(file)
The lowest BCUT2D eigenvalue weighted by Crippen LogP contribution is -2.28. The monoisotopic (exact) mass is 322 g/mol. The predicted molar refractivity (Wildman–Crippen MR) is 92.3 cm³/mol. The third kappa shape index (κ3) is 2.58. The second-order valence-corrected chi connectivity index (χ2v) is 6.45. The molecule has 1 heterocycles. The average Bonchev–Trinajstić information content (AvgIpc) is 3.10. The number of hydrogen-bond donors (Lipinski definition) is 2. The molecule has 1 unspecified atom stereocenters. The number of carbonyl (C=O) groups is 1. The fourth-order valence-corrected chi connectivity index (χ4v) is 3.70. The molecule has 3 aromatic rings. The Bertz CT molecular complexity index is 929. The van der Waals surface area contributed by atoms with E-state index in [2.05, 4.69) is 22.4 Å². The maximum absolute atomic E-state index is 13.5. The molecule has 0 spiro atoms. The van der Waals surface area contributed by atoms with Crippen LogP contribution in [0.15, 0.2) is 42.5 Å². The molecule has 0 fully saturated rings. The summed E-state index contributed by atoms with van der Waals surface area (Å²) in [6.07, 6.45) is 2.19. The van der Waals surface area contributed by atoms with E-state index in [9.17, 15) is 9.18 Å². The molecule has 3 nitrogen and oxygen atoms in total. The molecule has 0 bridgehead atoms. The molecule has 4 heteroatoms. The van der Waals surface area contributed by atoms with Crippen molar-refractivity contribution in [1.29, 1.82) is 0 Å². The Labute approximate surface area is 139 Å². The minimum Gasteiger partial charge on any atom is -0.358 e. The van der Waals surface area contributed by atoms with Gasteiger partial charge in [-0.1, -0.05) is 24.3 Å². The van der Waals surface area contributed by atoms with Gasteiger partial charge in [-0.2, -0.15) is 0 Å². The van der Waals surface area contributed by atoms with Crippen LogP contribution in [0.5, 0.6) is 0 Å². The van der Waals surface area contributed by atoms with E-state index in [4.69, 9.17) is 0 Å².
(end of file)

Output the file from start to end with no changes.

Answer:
The lowest BCUT2D eigenvalue weighted by Crippen LogP contribution is -2.28. The monoisotopic (exact) mass is 322 g/mol. The predicted molar refractivity (Wildman–Crippen MR) is 92.3 cm³/mol. The third kappa shape index (κ3) is 2.58. The second-order valence-corrected chi connectivity index (χ2v) is 6.45. The molecule has 1 heterocycles. The average Bonchev–Trinajstić information content (AvgIpc) is 3.10. The number of hydrogen-bond donors (Lipinski definition) is 2. The molecule has 1 unspecified atom stereocenters. The number of carbonyl (C=O) groups is 1. The fourth-order valence-corrected chi connectivity index (χ4v) is 3.70. The molecule has 3 aromatic rings. The Bertz CT molecular complexity index is 929. The van der Waals surface area contributed by atoms with E-state index in [2.05, 4.69) is 22.4 Å². The maximum absolute atomic E-state index is 13.5. The molecule has 0 spiro atoms. The van der Waals surface area contributed by atoms with Crippen LogP contribution in [0.15, 0.2) is 42.5 Å². The molecule has 0 fully saturated rings. The summed E-state index contributed by atoms with van der Waals surface area (Å²) in [6.07, 6.45) is 2.19. The van der Waals surface area contributed by atoms with E-state index in [9.17, 15) is 9.18 Å². The molecule has 3 nitrogen and oxygen atoms in total. The molecule has 0 bridgehead atoms. The molecule has 4 heteroatoms. The van der Waals surface area contributed by atoms with Crippen molar-refractivity contribution in [1.29, 1.82) is 0 Å². The Labute approximate surface area is 139 Å². The minimum Gasteiger partial charge on any atom is -0.358 e. The van der Waals surface area contributed by atoms with Gasteiger partial charge in [-0.1, -0.05) is 24.3 Å². The van der Waals surface area contributed by atoms with Gasteiger partial charge in [-0.2, -0.15) is 0 Å². The van der Waals surface area contributed by atoms with Crippen LogP contribution in [0.5, 0.6) is 0 Å². The van der Waals surface area contributed by atoms with E-state index in [4.69, 9.17) is 0 Å².